Both Ardour and Qtractor are great, but the learning curve is steep if you don’t understand the studio recording gear metaphor used as the basis of the user interface. Audacity, on the other hand, has a UI that makes sense in relation to other applications rather than to physical mixers in a recording studio. This approachable quality, along with the astounding level of support Audacity provides, is, I think, the reason for its success.

Audacity’s success is impressive too – it has been downloaded over 200 million times.

Enter Muse Group

As The Register reported earlier this year, Audacity was acquired in May by the Muse Group, which is the company behind Ultimate Guitar, MuseScore, and a few other music-related projects.

Acquired is an interesting word, especially where the GPLv2 is concerned, but it seems to amount to “we’re going to help make this awesome project more awesome” – which is an interesting business decision. There may be some paid external features down the road – think cloud storage and the like, not features within the app – but for now the main plan seems to be improving Audacity.

From what I’ve seen over the last two months, Muse Group seems to have its heart in the right place. And if the opposite comes true, there’s always GitHub’s fork button. For now, though, it seems that not only is Audacity in good hands, but that it might be finally getting that design refresh it desperately needs.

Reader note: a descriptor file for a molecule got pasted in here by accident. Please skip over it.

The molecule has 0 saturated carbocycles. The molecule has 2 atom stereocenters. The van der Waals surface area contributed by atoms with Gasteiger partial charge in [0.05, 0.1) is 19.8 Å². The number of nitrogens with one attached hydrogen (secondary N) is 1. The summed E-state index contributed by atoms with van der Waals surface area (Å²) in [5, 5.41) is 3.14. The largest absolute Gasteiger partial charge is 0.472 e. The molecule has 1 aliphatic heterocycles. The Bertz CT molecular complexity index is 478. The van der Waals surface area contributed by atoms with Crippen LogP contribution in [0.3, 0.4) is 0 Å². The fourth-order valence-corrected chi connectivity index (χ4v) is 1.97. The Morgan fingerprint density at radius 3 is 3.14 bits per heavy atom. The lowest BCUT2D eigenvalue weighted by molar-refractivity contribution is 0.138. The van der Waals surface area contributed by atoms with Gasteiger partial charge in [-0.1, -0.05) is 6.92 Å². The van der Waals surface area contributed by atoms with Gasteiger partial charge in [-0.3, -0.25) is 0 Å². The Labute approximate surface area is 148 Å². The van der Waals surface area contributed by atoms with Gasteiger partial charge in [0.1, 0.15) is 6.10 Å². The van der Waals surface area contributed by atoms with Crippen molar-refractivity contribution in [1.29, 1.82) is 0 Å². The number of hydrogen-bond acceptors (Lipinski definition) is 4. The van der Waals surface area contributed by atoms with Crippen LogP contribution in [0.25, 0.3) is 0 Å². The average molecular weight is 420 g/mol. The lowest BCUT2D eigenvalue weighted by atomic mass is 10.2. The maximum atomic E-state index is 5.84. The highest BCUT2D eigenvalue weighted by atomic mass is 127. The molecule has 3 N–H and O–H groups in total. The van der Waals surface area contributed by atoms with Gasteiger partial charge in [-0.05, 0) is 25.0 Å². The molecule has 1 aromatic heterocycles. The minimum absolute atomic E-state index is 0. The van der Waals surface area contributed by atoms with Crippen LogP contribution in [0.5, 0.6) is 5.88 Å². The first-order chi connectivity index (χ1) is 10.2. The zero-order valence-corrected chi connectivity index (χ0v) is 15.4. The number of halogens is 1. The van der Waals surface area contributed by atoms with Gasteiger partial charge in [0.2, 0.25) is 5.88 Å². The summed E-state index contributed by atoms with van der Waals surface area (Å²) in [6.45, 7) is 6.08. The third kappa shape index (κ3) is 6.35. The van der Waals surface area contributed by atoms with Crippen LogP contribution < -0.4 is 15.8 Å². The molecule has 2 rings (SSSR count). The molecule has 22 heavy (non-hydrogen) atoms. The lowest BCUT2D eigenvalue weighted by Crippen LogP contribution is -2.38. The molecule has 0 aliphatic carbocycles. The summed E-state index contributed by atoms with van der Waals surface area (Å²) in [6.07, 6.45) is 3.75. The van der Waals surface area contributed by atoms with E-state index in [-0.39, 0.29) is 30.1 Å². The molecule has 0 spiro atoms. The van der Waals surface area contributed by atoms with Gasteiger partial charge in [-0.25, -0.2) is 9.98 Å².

Martin Keary, a former Canonical designer responsible for MuseScore, an open-source music notation software also owned by Muse Group, will oversee Audacity at Muse Group.

Despite the design experience, Keary is probably best known for his YouTube channel Tantacrul. He made a very in-depth video on Audacity back when the announcement was first made. “Just like we’re doing at MuseScore,” says Keary in the video, “we’re planning on significantly improving the feature set and ease-of-use of Audacity, providing dedicated designers and developers to give it the attention it deserves, while keeping it free and open source.”

For my part, I’m hoping Audacity’s development pace will pick up a bit under this new leadership.

Audacity recently reached version 3.0, but that milestone comes eight years after the 2.0 release. There were incremental improvements and bug fixes in the point releases between those major milestones, but by almost any development standard, eight years is on the slow side.

That said, there were some very fundamental changes in the 3.0 release including a new file format called .aup3. This container file holds everything you need for a single Audacity project. It now uses SQLite3 to track all the components of your project. This has made Audacity significantly faster and, more importantly, better at automatically recovering your project should Audacity crash or close unexpectedly.

While the 3.0 release was welcome and has laid the foundations for quite a few features yet to come, Audacity is not without its quirks and limitations.